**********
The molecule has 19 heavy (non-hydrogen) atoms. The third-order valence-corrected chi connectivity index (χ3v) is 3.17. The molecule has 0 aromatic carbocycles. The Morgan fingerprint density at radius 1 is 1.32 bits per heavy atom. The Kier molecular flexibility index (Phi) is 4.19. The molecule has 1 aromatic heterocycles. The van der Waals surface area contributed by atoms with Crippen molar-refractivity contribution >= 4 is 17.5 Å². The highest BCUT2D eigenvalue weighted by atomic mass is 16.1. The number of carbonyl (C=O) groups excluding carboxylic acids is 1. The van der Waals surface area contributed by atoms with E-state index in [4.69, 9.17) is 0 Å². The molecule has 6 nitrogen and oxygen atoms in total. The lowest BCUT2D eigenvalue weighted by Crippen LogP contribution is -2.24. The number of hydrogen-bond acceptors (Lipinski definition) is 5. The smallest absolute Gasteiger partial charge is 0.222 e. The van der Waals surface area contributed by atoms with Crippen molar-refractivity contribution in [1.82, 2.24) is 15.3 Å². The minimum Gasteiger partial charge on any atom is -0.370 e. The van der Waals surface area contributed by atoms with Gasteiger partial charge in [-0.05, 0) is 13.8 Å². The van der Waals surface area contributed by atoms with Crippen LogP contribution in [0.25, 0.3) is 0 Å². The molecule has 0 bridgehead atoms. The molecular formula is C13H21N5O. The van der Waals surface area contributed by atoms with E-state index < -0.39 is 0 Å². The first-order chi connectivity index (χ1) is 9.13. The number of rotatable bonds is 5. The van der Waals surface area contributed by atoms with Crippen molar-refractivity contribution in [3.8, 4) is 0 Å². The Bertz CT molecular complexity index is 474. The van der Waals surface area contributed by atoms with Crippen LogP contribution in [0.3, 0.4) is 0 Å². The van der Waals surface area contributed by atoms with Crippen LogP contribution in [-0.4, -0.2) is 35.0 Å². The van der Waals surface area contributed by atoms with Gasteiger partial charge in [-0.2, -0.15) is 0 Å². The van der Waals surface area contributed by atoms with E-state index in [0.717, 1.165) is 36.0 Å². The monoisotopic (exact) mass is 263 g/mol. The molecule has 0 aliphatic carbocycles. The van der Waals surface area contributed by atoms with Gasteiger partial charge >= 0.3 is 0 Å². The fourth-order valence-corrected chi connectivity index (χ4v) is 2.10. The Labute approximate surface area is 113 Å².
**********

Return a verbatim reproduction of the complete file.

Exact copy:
The molecule has 19 heavy (non-hydrogen) atoms. The third-order valence-corrected chi connectivity index (χ3v) is 3.17. The molecule has 0 aromatic carbocycles. The Morgan fingerprint density at radius 1 is 1.32 bits per heavy atom. The Kier molecular flexibility index (Phi) is 4.19. The molecule has 1 aromatic heterocycles. The van der Waals surface area contributed by atoms with Crippen molar-refractivity contribution >= 4 is 17.5 Å². The highest BCUT2D eigenvalue weighted by atomic mass is 16.1. The number of carbonyl (C=O) groups excluding carboxylic acids is 1. The van der Waals surface area contributed by atoms with E-state index in [4.69, 9.17) is 0 Å². The molecule has 6 nitrogen and oxygen atoms in total. The lowest BCUT2D eigenvalue weighted by Crippen LogP contribution is -2.24. The number of hydrogen-bond acceptors (Lipinski definition) is 5. The smallest absolute Gasteiger partial charge is 0.222 e. The van der Waals surface area contributed by atoms with Crippen molar-refractivity contribution in [1.82, 2.24) is 15.3 Å². The minimum Gasteiger partial charge on any atom is -0.370 e. The van der Waals surface area contributed by atoms with Gasteiger partial charge in [-0.05, 0) is 13.8 Å². The van der Waals surface area contributed by atoms with Crippen LogP contribution in [0.25, 0.3) is 0 Å². The molecule has 0 bridgehead atoms. The molecular formula is C13H21N5O. The van der Waals surface area contributed by atoms with E-state index < -0.39 is 0 Å². The first-order chi connectivity index (χ1) is 9.13. The number of rotatable bonds is 5. The van der Waals surface area contributed by atoms with Crippen molar-refractivity contribution in [3.8, 4) is 0 Å². The Bertz CT molecular complexity index is 474. The van der Waals surface area contributed by atoms with Crippen LogP contribution in [0.3, 0.4) is 0 Å². The van der Waals surface area contributed by atoms with Crippen LogP contribution in [-0.4, -0.2) is 35.0 Å². The van der Waals surface area contributed by atoms with Gasteiger partial charge in [-0.2, -0.15) is 0 Å². The van der Waals surface area contributed by atoms with E-state index in [0.717, 1.165) is 36.0 Å². The monoisotopic (exact) mass is 263 g/mol. The molecule has 0 aliphatic carbocycles. The van der Waals surface area contributed by atoms with Gasteiger partial charge >= 0.3 is 0 Å². The fourth-order valence-corrected chi connectivity index (χ4v) is 2.10. The Labute approximate surface area is 113 Å².